A statement of decision is the court’s formal explanation of the factual and legal basis for its decision. In some cases, the court is required to give a statement of decision. And in San Francisco v. Hale (D1d2 Feb. 17, 2022 no. A161503) 2022 WL 483925, the failure to provide a statement of decision was reversible error.
The appellant in Hale was a mother disputing a visitation order. The court had found the father committed domestic abuse, so under Family Code section 3044, that created a rebuttable presumption that custody was detrimental to the child. The father did not rebut that presumption, yet the court ordered nearly equal-time visitation — in effect, joint custody.
The mother timely requested a statement of decision, but the court said, “I'm not going to issue a statement of decision on this case.”
The Court of Appeal reversed. The trial court’s failure to issue a statement of decision was error. And because the trial court gave no explanation that could support its order, the Court of Appeal found the error was prejudicial.
A statement of decision is required after a trial. It is not required after law-and-motion hearings. But it may be required in some special proceedings. The court provided a helpful statement of the law to bookmark:
“In general, Code of Civil Procedure section 632, and therefore section 3022.3, “applies when there has been a trial followed by a judgment. (Maria P. v. Riles (1987) 43 Cal.3d 1281, 1294.) It does not apply to an order on a motion. (Ibid.) This is true even if the motion involves an evidentiary hearing and the order is appealable. (Gruendl v. Oewel Partnership, Inc. (1997) 55 Cal.App.4th 654, 660.)” (In re Marriage of Askmo (2000) 85 Cal.App.4th 1032, 1040.) But “[e]xceptions to the general rule have been created for special proceedings. (Gruendl, ... at p. 660; accord, Maria P., ... at p. 1294.) In determining whether an exception should be created, the courts balance ‘ “(1) the importance of the issues at stake in the proceeding, including the significance of the rights affected and the magnitude of the potential adverse effect on those rights; and (2) whether appellate review can be effectively accomplished even in the absence of express findings.” [Citation.]’ (Gruendl, ... at p. 660.)” (In re Marriage of Askmo, at p. 1040.)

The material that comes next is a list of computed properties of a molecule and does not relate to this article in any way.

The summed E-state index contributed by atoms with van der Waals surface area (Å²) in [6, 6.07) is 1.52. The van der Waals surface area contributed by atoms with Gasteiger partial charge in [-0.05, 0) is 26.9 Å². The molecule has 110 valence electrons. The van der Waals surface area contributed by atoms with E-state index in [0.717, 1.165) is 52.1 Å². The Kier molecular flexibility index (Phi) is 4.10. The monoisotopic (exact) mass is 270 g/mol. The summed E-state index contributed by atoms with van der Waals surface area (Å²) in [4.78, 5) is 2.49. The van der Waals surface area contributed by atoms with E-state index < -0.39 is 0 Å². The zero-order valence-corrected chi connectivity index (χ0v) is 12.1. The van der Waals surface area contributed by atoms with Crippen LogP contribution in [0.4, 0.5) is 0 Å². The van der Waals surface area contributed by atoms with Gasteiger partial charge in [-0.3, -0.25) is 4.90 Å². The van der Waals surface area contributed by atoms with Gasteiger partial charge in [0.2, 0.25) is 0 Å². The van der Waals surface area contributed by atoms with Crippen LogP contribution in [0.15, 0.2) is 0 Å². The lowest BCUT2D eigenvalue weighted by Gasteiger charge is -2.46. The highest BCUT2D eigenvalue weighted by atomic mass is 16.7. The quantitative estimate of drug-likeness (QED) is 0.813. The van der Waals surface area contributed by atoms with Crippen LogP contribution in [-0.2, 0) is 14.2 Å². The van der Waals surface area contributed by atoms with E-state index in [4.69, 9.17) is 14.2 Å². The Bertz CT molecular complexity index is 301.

“ “[W]here the issues are sufficiently important, as in a child custody case, formal findings of fact and conclusions of law are required upon the request of a party, regardless of the nature of the proceedings.” (In re Marriage of S. (1985) 171 Cal.App.3d 738, 747 [modification of custody order]; Michael U. v. Jamie B. (1985) 39 Cal.3d 787, 792 [“Although custody is a special proceeding, statutory and decisional law nevertheless require findings of fact when requested by a party”]; In re Rose G. (1976) 57 Cal.App.3d 406, 416 [findings of fact and conclusions of law required in proceedings to terminate parental rights].)”
Written findings facilitate meaningful appellate review grounded on the “policies set forth in the governing law,” which is “essential to the creation of the body of precedent necessary for the system of rebuttable presumptions to produce consistent and predictable results.” (Jaime G. v. H.L. (2018) 25 Cal.App.5th 794, 806.)
The court concluded the failure to issue a statement of decision was prejudicial because “the record offers no explanation to reconcile the orders and demonstrate the court found the presumption rebutted.”
The court remanded for reconsideration of the visitation order consistent with the court’s analysis of the applicable presumption and custody rules.
The Upshot: If you are the prevailing party after a trial or a special proceeding where a statement of decision may be required, consider preparing a proposed statement of decision and submitting it to the trial court. This may cut off an argument on appeal that the omission of the statement of decision was error, and you may be able to bolster the record on appeal.
Tim Kowal helps trial attorneys and clients win their cases and avoid error on appeal. He co-hosts the Cal. Appellate Law Podcast at www.CALPodcast.com, and publishes a newsletter of appellate tips for trial attorneys at www.tvalaw.com/articles. His appellate practice covers all of California's appellate districts and throughout the Ninth Circuit, with appellate attorneys in offices in Orange County and Monterey County. Contact Tim at firstname.lastname@example.org or (714) 641-1232.
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